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Seasonal patterns of Mediterranean evergreen woodlands (Montado) are explained by long-term precipitation

  • Articles in SCI Journals
  • Jun, 2015

Ramos, A., Pereira, M.J., Soares, A., Rosario, L., Matos, P., Nunes, A., Branquinho, C., Pinho, P. (2015) Seasonal patterns of Mediterranean evergreen woodlands (Montado) are explained by long-term precipitation.

Agricultural and Forest Meteorology, 202, 44–50. DOI:10.1016/j.agrformet.2014.11.021 (IF2015 4,461; Q1 Forestry)
Summary:

In temperate areas, vegetation seasonality and phenology have been mostly associated with temperature changes both in space and time. In drylands, where water is the most limiting factor, we expect that they strongly respond to water availability. The degree to what that response depends more on precipitation that occurred when vegetation seasonality and phenology were measured, or on the long-term precipitation, is not fully known. We hypothesize that in drylands, long-term precipitation better explains the patterns of seasonality and phenology metrics than concurrent one, due to constrains imposed by ecosystem legacy. We correlated long-term precipitation (30 years normal) and concurrent precipitation (12 years) to several seasonal metrics (MODIS, average of 12 years) measured in a savannah-like system, Mediterranean evergreen woodlands, located in southwest Europe (Portugal). We observed that seasonal metrics of productivity and phenology were more significantly related with long-term precipitation than with concurrent precipitation. Comparing the extremes of our gradient we found that drier areas (c. 496 mm long-term annual precipitation) showed average growth cycles of annual plants 25 days shorter and ended 16 days sooner than more rainy regions (c. 739 mm). Evergreen vegetation productivity was shown to be c. 30% lower in drier areas. Moreover, productivity and phenology metrics were non-linearly related to the long-term precipitation, suggesting both are particularly constrained below 600–650 mm. These results suggest a memory effect in the response of vegetation to climate, most probably associated to legacies on soil characteristics and on plant community. It also indicates the existence of ecosystem response thresholds in vegetation's response to precipitation along ecosystem transitions. Overall, this method can be used to track ecosystem services over space in drylands and for managing ecosystems for both mitigation and adaptation to climate change.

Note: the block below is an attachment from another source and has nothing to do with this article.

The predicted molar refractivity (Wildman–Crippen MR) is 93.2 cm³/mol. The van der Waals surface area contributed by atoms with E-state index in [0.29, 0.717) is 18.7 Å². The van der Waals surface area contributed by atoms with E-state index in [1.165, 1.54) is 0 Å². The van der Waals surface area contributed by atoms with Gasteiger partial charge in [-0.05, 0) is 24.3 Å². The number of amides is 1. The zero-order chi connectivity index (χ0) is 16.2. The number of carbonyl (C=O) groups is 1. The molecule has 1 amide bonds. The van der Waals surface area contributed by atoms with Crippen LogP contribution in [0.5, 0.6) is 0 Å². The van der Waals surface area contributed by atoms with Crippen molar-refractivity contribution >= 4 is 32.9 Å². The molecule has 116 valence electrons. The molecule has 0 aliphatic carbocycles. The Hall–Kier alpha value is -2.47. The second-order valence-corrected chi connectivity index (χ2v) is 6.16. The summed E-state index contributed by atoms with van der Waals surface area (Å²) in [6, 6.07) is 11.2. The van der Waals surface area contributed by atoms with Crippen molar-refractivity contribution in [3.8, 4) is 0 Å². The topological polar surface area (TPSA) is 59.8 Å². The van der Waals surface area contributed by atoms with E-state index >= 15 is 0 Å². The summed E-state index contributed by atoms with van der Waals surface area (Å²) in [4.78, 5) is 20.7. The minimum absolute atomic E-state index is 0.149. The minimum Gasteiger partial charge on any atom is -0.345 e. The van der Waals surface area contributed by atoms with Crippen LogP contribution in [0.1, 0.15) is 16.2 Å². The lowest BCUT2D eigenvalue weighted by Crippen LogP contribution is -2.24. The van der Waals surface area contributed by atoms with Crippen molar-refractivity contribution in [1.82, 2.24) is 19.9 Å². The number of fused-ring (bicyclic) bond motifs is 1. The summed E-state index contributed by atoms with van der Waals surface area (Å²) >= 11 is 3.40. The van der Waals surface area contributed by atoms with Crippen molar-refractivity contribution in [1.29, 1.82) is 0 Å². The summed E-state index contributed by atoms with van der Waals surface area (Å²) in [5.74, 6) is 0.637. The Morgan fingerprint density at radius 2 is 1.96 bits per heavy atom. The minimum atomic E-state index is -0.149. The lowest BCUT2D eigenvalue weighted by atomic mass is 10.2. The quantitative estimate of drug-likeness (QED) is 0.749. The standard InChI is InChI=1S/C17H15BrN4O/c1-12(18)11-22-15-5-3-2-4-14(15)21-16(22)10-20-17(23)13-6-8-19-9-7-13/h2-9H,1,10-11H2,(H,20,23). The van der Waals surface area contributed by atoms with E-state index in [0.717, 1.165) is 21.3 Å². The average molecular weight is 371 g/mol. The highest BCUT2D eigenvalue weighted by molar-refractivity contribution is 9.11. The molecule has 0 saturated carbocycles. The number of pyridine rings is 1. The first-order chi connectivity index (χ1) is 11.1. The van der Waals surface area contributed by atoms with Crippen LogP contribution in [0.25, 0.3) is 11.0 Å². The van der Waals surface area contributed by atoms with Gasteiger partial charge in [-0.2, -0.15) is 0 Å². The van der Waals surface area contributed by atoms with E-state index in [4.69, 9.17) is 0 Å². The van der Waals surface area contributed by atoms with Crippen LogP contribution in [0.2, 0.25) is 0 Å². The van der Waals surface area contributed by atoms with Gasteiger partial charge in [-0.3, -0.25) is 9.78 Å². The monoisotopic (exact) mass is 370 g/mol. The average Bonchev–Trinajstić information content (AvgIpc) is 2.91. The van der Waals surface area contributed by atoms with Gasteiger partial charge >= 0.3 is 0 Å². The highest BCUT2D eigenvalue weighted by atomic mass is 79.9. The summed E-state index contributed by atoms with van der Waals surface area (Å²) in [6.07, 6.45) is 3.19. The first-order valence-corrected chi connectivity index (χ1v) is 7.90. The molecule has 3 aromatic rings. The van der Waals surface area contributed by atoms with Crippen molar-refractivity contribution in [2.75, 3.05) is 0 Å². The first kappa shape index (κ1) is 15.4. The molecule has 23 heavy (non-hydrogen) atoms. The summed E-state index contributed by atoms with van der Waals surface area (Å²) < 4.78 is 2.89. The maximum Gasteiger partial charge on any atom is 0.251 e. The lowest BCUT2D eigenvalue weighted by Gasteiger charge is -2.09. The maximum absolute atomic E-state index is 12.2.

http://www.sciencedirect.com/science/article/pii/S0168192314003001